'Sharing our legacy: Reflections from consortium leaders'

New interview series highlights DPC programs and projects

By Melissa Simon

October 2, 2023

A legacy is the long-lasting impact of one’s work. 

For the Diversity Program Consortium (DPC), that legacy will include its contributions to science, technology, engineering, math and medicine (STEMM) and the efforts of its members who strive to provide better opportunities for future generations of researchers.

During the 2023 DPC Annual Grantees Conference in June, various principal investigators were interviewed about their work for a new DPC series called “Sharing our legacy: Reflections from consortium leaders.”

The DPC is an initiative funded by the National Institutes of Health that focuses on implementing strategies to enhance the training and mentoring of students and faculty, while also expanding the research capacity of institutions. 


This work is done through programs like Building Infrastructure Leading to Diversity (BUILD), DPC Dissemination and Translational Awards (DaTA), Sponsored Programs Administration Development (SPAD) and the National Research Mentoring Network (NRMN).

Interviews will be released monthly through the spring of 2024. 

Read about the featured DPC leaders below. 

‘The thrill of innovation’ — Akshay Sood, MD, helps underrepresented faculty succeed 

Akshay Sood, MD, MPH, an NRMN U01 principal investigator from the University of New Mexico, shares how his project explores innovative research mentor interventions for underrepresented faculty in the Southwest. 

“I like [being a] scientist because of the thrill of innovation. . . . We survive by innovation and science is the way to innovate and that's what I like the most about science.”

Read his Q&A and watch his interview, “The thrill of innovation.”

‘Truly transformational’ — Dorota Huizinga, PhD, talks about how funding can change the grant proposal landscape

Dorota Huizinga, PhD, is the principal investigator for Advancing Sponsored Program Infrastructure for Research Excellence (ASPIRE), an NIH-funded Sponsored Programs Administration Development (SPAD) grant at CSU San Bernardino that aims to reorganize grant proposal infrastructure and enhance research development. 

“This grant was truly transformational for us. [SPAD is] going to help us to continue [and] I already know a lot of things will be done, continued beyond this grant.”

Read her Q&A and watch her interview, “Truly transformational.”

‘Ever so present’ — Doris Rubio, PhD, hopes support for underrepresented groups in STEMM continues at institutions

Doris Rubio, PhD, principal investigator for an NRMN U01 research grant at the University of Pittsburgh, hopes to see more interventions focused on post-doctoral and junior faculty at various institutions to further diversity in science, technology, engineering, math and medicine (STEMM). 

“Legacy to me means something that is kind of legendary and historical. I don't want this to be historical; I want it to be ever so present at every university.”

Read her Q&A and watch her interview, “Ever so present.”

‘Making mentorship an important institutional initiative’ — Jamboor Vishwanatha, PhD, hopes the NRMN’s Resource Center will continue to expand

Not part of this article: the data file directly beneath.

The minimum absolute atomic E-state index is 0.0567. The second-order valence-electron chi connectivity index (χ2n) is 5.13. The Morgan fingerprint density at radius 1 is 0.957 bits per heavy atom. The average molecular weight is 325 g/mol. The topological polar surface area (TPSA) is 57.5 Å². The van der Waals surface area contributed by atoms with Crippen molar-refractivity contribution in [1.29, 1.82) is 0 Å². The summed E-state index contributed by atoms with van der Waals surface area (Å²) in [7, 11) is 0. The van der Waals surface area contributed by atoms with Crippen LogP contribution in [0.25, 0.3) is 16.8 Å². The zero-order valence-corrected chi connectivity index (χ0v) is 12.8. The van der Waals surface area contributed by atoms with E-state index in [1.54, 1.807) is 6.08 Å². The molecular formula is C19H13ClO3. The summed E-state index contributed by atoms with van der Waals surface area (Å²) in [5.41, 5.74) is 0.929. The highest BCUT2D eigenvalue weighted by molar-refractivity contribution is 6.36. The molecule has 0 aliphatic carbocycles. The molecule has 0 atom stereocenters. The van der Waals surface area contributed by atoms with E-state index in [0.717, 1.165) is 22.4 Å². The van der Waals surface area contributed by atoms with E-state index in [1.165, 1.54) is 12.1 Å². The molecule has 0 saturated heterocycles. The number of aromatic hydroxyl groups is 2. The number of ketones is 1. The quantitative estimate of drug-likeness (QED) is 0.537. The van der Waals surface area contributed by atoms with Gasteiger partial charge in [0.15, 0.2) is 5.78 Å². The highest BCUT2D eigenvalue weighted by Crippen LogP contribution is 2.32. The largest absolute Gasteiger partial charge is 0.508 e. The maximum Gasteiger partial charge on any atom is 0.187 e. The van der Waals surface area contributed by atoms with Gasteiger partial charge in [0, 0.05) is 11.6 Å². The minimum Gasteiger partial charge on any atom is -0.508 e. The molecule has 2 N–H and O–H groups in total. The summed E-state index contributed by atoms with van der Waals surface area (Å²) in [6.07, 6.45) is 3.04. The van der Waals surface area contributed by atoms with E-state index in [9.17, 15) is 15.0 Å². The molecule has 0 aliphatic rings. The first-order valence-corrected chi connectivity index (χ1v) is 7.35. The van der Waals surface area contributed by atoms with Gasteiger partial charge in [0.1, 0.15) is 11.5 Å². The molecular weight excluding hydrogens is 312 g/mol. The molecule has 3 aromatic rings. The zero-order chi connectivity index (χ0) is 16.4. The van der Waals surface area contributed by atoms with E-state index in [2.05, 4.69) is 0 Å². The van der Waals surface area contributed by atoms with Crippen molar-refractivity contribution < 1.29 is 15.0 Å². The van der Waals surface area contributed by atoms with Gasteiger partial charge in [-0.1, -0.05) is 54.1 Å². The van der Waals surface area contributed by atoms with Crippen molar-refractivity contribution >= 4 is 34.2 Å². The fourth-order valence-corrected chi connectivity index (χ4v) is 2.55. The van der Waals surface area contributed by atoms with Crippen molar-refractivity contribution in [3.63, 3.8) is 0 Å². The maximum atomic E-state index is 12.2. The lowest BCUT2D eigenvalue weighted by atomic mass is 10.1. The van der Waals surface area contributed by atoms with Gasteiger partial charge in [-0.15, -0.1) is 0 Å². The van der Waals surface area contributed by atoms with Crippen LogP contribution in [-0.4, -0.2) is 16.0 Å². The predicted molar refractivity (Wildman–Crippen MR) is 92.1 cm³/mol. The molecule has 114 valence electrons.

Jamboor “JK” Vishwanatha, PhD, the principal investigator for the NRMN’s Resource Center, shares how mentorship training, opportunities for networking, webinars and professional development activities have helped connect mentors and mentees across the nation. 

“We will see that this National Research Mentoring Network is a go-to place for mentees and mentors from around the country.”

Read his Q&A and watch his interview, “Making mentorship an important institutional initiative.”

‘The joy of teamwork’ — Kola Okuyemi, MD, MPH, says peer feedback makes work more meaningful

Kolawole S. Okuyemi, MD, MPH, shares how peer-to-peer feedback and a desire to participate in mentor training were key in his National Institutes of Health U01 research grant, affiliated with the DPC’s National Research Mentoring Network (NRMN).


“You see how eager folks are to contribute to each other's work, you know that's quite impressive.”  

Read his Q&A and watch his interview, “The joy of teamwork.”

‘Bridge builders and catalysts’ — Oluwatoyin Asojo, PhD, says faculty can support future researchers along the biomedical training pipeline

Oluwatoyin Asojo, PhD, principal investigator for a DPC DaTA at Hampton University discusses how efforts to improve chemistry curriculum, use undergraduate research experiences to develop student competency and develop leadership training for faculty has led to institutional change. 

“My hope is that we see ourselves as bridge builders and catalysts that enhance the chances and the opportunities for the next generation of students. I hope that the institutional transformation is sustained.”  

Read her Q&A and watch her interview, “Bridge builders and catalysts.”

Up next: Karsten Hueffer, DVM, PhD, principal investigator for a BUILD program at the University of Alaska Fairbanks.

A dpc /_next/static/media/News-Icon.668db944.svg icon.

Recent News

A dpc /_next/static/media/Chat-Icon.d89f9794.svg icon.

Connect with us

(or ask us for help!)





















The Diversity Program Consortium Coordination and Evaluation Center at UCLA is supported by Office of the Director of the National Institutes of Health / National Institutes of General Medical Sciences under award number U54GM119024.

A dpc /_next/static/media/DPC-Tree.6d907ad5.svg icon.

Grow Together.